Canada Games

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Canada Games
2017-7-28-DFrazee-Open Ceremonies-69 (35847556340).jpg
StatusActive
GenreSports event
FrequencyBiennial
Location(s)Various
CountryCanada
Inaugurated1967 (1967) (winter)
1969 (1969) (summer)
Organised byCanada Games Council
Websitecanadagames.ca

The Canada Games (French: Jeux du Canada) is a multi-sport event held every two years, alternating between the Canada Winter Games and the Canada Summer Games. They represent the highest level of national competition for Canadian athletes. The Games have been hosted in every province at least once since their inception in Quebec City during Canada’s Centennial in 1967.

The 2019 Canada Winter Games took place in Red Deer, Alberta, between February 15 – March 3, 2019. The Niagara 2021 Canada Sumer Games will be taking place August 6–21, 2022 in the Niagara Region. These games were postponed in 2021 because of the COVID-19 Pandemic. The PEI 2023 Canada Winter Games will be held February 18 – March 5, 2023 in the Province of Prince Edward Island. St. John's Newfoundland and Labrador has been named the Host Society of the 2025 Canada Summer Games as of April 22, 2021.

Organization[edit]

The games are governed by the Canada Games Council, a private, non-profit organization. As the Games move from one host community to the next, the Council provides the continuity, leadership and support to Host Societies in key areas such as sport technical, organizational planning, ceremonies and protocol, marketing and sponsorship. In addition, the Canada Games Council ensures effective long-term partnerships with national sport organizations, governments and the corporate sector. The Canada Games Council is a well-established, national organization that fosters on-going partnerships with organizations at the municipal, provincial and national levels.

The individual games are run by the local Host Society, a non-profit private organization that is established 2–4 years prior to the event. The Host Society functions in accordance with an agreement between the Canada Games Council, the government of Canada, the government of the province or territory and the government of the municipality. The Canada Games Council maintains and secures long-term partnership agreements with governments, corporations and national sport organizations.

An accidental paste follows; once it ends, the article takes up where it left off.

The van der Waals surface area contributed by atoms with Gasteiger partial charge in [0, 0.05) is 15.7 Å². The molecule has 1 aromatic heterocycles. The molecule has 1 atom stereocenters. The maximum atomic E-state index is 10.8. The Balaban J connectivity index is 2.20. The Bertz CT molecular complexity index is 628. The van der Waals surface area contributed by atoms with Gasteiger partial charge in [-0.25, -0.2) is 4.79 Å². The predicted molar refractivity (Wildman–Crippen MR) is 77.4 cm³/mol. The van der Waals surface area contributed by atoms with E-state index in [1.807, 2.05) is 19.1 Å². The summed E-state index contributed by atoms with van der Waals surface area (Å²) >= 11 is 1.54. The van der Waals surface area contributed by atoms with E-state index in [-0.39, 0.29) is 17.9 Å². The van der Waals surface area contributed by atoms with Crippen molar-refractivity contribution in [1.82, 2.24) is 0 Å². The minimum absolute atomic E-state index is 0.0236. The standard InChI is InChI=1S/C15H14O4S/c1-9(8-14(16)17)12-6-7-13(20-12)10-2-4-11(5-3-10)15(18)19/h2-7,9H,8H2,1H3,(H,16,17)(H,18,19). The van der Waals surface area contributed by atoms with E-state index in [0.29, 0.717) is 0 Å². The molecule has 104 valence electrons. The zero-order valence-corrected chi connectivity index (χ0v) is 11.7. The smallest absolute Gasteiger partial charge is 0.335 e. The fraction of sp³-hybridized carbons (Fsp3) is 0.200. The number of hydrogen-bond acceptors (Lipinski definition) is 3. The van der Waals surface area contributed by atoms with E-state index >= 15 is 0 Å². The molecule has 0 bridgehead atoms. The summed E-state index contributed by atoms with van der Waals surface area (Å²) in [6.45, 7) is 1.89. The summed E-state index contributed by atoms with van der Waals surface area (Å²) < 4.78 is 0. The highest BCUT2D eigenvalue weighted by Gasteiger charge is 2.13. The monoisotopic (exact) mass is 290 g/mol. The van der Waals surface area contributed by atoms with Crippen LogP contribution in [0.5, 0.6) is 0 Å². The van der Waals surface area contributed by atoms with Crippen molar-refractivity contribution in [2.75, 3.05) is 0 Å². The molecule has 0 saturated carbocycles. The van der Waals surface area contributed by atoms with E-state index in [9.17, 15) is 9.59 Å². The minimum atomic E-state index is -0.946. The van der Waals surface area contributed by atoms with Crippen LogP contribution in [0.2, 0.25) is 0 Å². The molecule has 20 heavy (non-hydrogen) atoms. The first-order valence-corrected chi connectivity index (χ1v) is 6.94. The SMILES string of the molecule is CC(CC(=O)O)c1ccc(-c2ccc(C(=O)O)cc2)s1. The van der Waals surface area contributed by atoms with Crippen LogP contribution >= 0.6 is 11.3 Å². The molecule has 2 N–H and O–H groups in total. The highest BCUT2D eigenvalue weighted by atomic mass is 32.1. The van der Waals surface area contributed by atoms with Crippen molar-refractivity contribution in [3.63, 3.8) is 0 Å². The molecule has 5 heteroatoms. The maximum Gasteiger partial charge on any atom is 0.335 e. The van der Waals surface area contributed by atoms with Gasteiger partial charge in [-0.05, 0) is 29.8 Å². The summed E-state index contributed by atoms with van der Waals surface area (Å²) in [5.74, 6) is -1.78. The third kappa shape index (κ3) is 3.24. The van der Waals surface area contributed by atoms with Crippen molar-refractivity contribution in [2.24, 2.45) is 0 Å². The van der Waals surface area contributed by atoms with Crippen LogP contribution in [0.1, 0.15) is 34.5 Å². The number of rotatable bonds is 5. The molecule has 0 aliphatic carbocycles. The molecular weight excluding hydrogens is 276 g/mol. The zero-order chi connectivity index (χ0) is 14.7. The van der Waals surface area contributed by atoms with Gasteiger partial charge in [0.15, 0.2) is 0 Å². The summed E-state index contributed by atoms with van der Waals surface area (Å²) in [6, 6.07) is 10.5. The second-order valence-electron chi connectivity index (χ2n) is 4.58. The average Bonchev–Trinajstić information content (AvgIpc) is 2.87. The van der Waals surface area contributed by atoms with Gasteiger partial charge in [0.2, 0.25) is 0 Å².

Funding for the games comes from the several levels of government together with donations and corporate sponsorships. A considerable portion of the work during the games is performed by local volunteers.[1]

History[edit]

The Games were first held in 1967 in Quebec City as part of Canada's Centennial celebrations. For the first time in Canada's history, 1,800 athletes from 10 provinces and two territories gathered to compete in 15 sports. Since 1967, over 75,000 athletes have participated in the Games. Facilities built for the Games include the Saint John Canada Games Aquatic Centre (1985), the Hillside Stadium and Aquatic Centre in Kamloops, B.C. (1993), the Corner Brook Canada Games Centre and Annex (1999), and the TD Waterhouse Stadium in London, Ontario (2001).

Hosts[edit]

Year Canada Winter Games Canada Summer Games
No. Host city No. Host city
1967 1 Quebec Quebec City, Quebec
1969 2 Nova Scotia Halifax and Dartmouth, Nova Scotia
1971 3 Saskatchewan Saskatoon, Saskatchewan
1973 4 British Columbia New Westminster and Burnaby, British Columbia
1975 5 Alberta Lethbridge, Alberta
1977 6 Newfoundland and Labrador St. John's, Newfoundland
1979 7 Manitoba Brandon, Manitoba
1981 8 Ontario Thunder Bay, Ontario
1983 9 Quebec Saguenay and Lac Saint-Jean, Quebec
1985 10 New Brunswick Saint John, New Brunswick
1987 11 Nova Scotia Sydney, Nova Scotia
1989 12 Saskatchewan Saskatoon, Saskatchewan
1991 13 Prince Edward Island Charlottetown, Prince Edward Island